KEVIN McDONALD: The first apartment I ever moved to in Los Angeles, 1996, I was in bed the first night, and a couple were having a fight in the floor above me. And he was crying, “I’m going to crush your head,” and I thought they were fans, but it turned out they weren’t.
DAVE FOLEY: Yeah, it was a bloody homicide.
KEVIN McDONALD: It was a bloody homicide, yes.
DAVE FOLEY: But still, you felt flattered.
KEVIN McDONALD: But still, I felt flattered.

* When asked about their current relationship with Lorne Michaels, who introduced them to the U.S., McCulloch said, “I watch him get a haircut once a year when I go to ‘Saturday Night Live,'” while Foley claimed, “I chill his Amstel Light.” (“And drink it,” added McDonald.)

* Kevin McDonald made the bold choice of using the word “guff” at one point, receiving no end of ridicule from his fellow Kids. “It’s a tough word,” said McCulloch,”I know it’s tough to hear.” Thompson gasped and shrieked, “You said ‘guff‘!” Foley, however, offered a practical solution to the assembled journalists. “You can put asterisks in that. Just G-asterisk-asterisk-asterisk for your print,” he said, adding, “Of course, you online media people can just change it to ‘fuck.’”

* “Death Comes to Town” was filmed in North Bay, ON, but Foley said that it was a rarity for locals to come up and acknowledge their recognition of the Kids. “Canadians don’t do that,” explained Thompson. “Yeah,” agreed Foley. “They’d just come up and start talking to you like they knew you. You know, you would be in the grocery store, and somebody would just come up behind you and say, ‘Special K is marked down today. I’m getting the Special K as well. What are you doing later, Dave?’ And that was how you knew they recognized you.”

* The miniseries features Foley playing “the kindly old town abortionist,” which made it a bit difficult to scout for locations. Foley said that they had to keep making up stuff to tell the people of North Bay, saying things like, “Yeah, this scene, it’s a gynecologist’s office,” or “Oh, it’s an obstetrician’s office.” Or, as Scott Thompson claimed, “It’s a very bad day care.” At this, the crowd of critics erupted with a mixture of boos and laughs. “That was good,” Thompson assured us. “That was bad,” Foley assured him. At this, Thompson nodded, grinned, and admitted, “Very bad.”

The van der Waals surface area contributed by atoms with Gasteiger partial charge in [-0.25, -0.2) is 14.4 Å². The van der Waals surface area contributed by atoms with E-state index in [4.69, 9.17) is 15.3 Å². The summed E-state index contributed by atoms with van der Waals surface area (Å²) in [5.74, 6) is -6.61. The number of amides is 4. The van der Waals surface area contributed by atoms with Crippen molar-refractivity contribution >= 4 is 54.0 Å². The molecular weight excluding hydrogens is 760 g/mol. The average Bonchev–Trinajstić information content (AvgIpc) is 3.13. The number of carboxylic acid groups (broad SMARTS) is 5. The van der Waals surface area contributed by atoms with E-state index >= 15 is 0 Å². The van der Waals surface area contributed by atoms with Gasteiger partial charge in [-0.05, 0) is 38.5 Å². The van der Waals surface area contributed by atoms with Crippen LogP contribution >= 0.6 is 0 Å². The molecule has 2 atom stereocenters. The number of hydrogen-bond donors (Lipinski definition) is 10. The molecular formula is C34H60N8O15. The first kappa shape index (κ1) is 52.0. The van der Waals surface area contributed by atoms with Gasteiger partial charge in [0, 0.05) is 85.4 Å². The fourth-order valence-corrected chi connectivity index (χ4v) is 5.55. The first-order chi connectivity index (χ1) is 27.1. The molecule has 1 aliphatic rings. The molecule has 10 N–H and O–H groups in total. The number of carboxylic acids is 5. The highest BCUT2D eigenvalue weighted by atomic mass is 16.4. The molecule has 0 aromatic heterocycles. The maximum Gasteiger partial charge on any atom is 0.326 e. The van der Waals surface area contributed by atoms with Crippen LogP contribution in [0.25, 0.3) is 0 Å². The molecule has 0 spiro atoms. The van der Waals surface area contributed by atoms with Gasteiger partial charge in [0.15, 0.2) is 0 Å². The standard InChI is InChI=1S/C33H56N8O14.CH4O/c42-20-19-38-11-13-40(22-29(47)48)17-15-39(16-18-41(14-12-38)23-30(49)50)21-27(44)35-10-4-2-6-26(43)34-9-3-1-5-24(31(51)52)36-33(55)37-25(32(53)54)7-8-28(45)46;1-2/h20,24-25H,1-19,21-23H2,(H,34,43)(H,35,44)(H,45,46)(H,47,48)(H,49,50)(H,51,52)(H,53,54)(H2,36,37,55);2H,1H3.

Read the rest of this entry »

  

Related Posts

TCA Press Tour, Summer 2010: Day 6

Day 6 of the TCA Press Tour was all about the American Broadcasting Company – that’s ABC to you and me – presenting their slate of programming for Fall 2010, along with a couple of new entries that are technically midseason entries but will likely find themselves slotted into the schedule sooner than that. (You know how it goes: there’s always a show or two that gets the boot within a couple of episodes, thereby giving one of the relief squad a chance to go in early.)

Give Kevin Brockman, ABC’s head of publicity, full credit for getting the first big laugh of the day: he walked onto the stage holding a giant stuffed pink elephant named Binky, allowing him to be flanked by the real elephant in the room while addressing the metaphorical one, which was the somewhat unexpected departure of Steve McPherson, the network’s former President of Entertainment.